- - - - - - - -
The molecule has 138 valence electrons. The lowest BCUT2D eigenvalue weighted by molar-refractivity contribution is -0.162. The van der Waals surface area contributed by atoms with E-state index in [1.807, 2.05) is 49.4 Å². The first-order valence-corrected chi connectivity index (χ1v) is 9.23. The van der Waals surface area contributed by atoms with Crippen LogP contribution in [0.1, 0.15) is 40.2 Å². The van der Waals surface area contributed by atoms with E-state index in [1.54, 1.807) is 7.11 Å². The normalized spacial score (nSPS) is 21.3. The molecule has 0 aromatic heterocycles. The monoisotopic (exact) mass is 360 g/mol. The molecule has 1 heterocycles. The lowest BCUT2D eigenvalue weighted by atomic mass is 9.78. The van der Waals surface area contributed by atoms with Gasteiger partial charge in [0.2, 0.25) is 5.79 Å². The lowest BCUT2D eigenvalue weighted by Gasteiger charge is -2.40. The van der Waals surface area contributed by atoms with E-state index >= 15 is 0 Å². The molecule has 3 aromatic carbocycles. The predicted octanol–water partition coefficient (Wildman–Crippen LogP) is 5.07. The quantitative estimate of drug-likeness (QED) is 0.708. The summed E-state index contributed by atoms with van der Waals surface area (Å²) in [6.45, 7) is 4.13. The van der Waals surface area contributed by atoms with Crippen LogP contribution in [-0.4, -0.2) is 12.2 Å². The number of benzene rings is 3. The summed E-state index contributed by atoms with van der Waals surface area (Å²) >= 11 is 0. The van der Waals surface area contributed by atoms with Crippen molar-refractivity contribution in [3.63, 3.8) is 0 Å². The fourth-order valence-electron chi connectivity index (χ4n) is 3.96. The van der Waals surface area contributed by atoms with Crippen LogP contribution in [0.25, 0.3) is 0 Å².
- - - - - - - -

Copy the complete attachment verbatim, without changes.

The molecule has 138 valence electrons. The lowest BCUT2D eigenvalue weighted by molar-refractivity contribution is -0.162. The van der Waals surface area contributed by atoms with E-state index in [1.807, 2.05) is 49.4 Å². The first-order valence-corrected chi connectivity index (χ1v) is 9.23. The van der Waals surface area contributed by atoms with Crippen LogP contribution in [0.1, 0.15) is 40.2 Å². The van der Waals surface area contributed by atoms with E-state index in [1.54, 1.807) is 7.11 Å². The normalized spacial score (nSPS) is 21.3. The molecule has 0 aromatic heterocycles. The monoisotopic (exact) mass is 360 g/mol. The molecule has 1 heterocycles. The lowest BCUT2D eigenvalue weighted by atomic mass is 9.78. The van der Waals surface area contributed by atoms with Gasteiger partial charge in [0.2, 0.25) is 5.79 Å². The lowest BCUT2D eigenvalue weighted by Gasteiger charge is -2.40. The van der Waals surface area contributed by atoms with E-state index >= 15 is 0 Å². The molecule has 3 aromatic carbocycles. The predicted octanol–water partition coefficient (Wildman–Crippen LogP) is 5.07. The quantitative estimate of drug-likeness (QED) is 0.708. The summed E-state index contributed by atoms with van der Waals surface area (Å²) in [6.45, 7) is 4.13. The van der Waals surface area contributed by atoms with Crippen LogP contribution in [-0.4, -0.2) is 12.2 Å². The number of benzene rings is 3. The summed E-state index contributed by atoms with van der Waals surface area (Å²) >= 11 is 0. The van der Waals surface area contributed by atoms with Crippen molar-refractivity contribution in [3.63, 3.8) is 0 Å². The fourth-order valence-electron chi connectivity index (χ4n) is 3.96. The van der Waals surface area contributed by atoms with Crippen LogP contribution in [0.25, 0.3) is 0 Å².